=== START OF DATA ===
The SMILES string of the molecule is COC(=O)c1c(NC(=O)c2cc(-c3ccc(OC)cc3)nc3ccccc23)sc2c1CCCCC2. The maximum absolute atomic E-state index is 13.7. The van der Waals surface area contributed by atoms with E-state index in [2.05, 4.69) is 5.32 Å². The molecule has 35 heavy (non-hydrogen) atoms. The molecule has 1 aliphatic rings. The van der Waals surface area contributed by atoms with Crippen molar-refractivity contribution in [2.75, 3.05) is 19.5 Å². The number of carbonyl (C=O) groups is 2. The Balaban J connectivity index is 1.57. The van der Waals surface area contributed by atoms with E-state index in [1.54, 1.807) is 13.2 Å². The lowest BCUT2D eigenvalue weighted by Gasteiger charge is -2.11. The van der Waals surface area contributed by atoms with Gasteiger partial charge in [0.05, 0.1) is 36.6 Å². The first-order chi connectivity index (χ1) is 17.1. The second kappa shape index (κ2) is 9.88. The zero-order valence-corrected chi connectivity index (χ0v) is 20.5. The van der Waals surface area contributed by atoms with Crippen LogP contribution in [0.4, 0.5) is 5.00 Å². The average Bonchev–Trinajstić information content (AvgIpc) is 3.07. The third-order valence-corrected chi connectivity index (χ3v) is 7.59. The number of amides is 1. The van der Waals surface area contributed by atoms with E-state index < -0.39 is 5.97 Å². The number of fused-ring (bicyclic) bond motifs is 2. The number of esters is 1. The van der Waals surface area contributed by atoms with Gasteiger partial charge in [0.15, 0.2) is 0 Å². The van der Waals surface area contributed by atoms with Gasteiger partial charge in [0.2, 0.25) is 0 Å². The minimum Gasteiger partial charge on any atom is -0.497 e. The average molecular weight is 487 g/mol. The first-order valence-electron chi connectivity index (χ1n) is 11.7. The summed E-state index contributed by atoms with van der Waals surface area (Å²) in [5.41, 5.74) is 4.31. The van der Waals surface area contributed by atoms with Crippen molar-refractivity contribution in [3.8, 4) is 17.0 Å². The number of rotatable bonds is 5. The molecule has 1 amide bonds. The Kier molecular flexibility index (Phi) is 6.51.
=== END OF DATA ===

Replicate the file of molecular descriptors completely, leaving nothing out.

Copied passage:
The SMILES string of the molecule is COC(=O)c1c(NC(=O)c2cc(-c3ccc(OC)cc3)nc3ccccc23)sc2c1CCCCC2. The maximum absolute atomic E-state index is 13.7. The van der Waals surface area contributed by atoms with E-state index in [2.05, 4.69) is 5.32 Å². The molecule has 35 heavy (non-hydrogen) atoms. The molecule has 1 aliphatic rings. The van der Waals surface area contributed by atoms with Crippen molar-refractivity contribution in [2.75, 3.05) is 19.5 Å². The number of carbonyl (C=O) groups is 2. The Balaban J connectivity index is 1.57. The van der Waals surface area contributed by atoms with E-state index in [1.54, 1.807) is 13.2 Å². The lowest BCUT2D eigenvalue weighted by Gasteiger charge is -2.11. The van der Waals surface area contributed by atoms with Gasteiger partial charge in [0.05, 0.1) is 36.6 Å². The first-order chi connectivity index (χ1) is 17.1. The second kappa shape index (κ2) is 9.88. The zero-order valence-corrected chi connectivity index (χ0v) is 20.5. The van der Waals surface area contributed by atoms with Crippen LogP contribution in [0.4, 0.5) is 5.00 Å². The average Bonchev–Trinajstić information content (AvgIpc) is 3.07. The third-order valence-corrected chi connectivity index (χ3v) is 7.59. The number of amides is 1. The van der Waals surface area contributed by atoms with E-state index < -0.39 is 5.97 Å². The number of fused-ring (bicyclic) bond motifs is 2. The number of esters is 1. The van der Waals surface area contributed by atoms with Gasteiger partial charge in [0.15, 0.2) is 0 Å². The van der Waals surface area contributed by atoms with Gasteiger partial charge in [0.2, 0.25) is 0 Å². The minimum Gasteiger partial charge on any atom is -0.497 e. The average molecular weight is 487 g/mol. The first-order valence-electron chi connectivity index (χ1n) is 11.7. The summed E-state index contributed by atoms with van der Waals surface area (Å²) in [5.41, 5.74) is 4.31. The van der Waals surface area contributed by atoms with Crippen molar-refractivity contribution in [3.8, 4) is 17.0 Å². The number of rotatable bonds is 5. The molecule has 1 amide bonds. The Kier molecular flexibility index (Phi) is 6.51.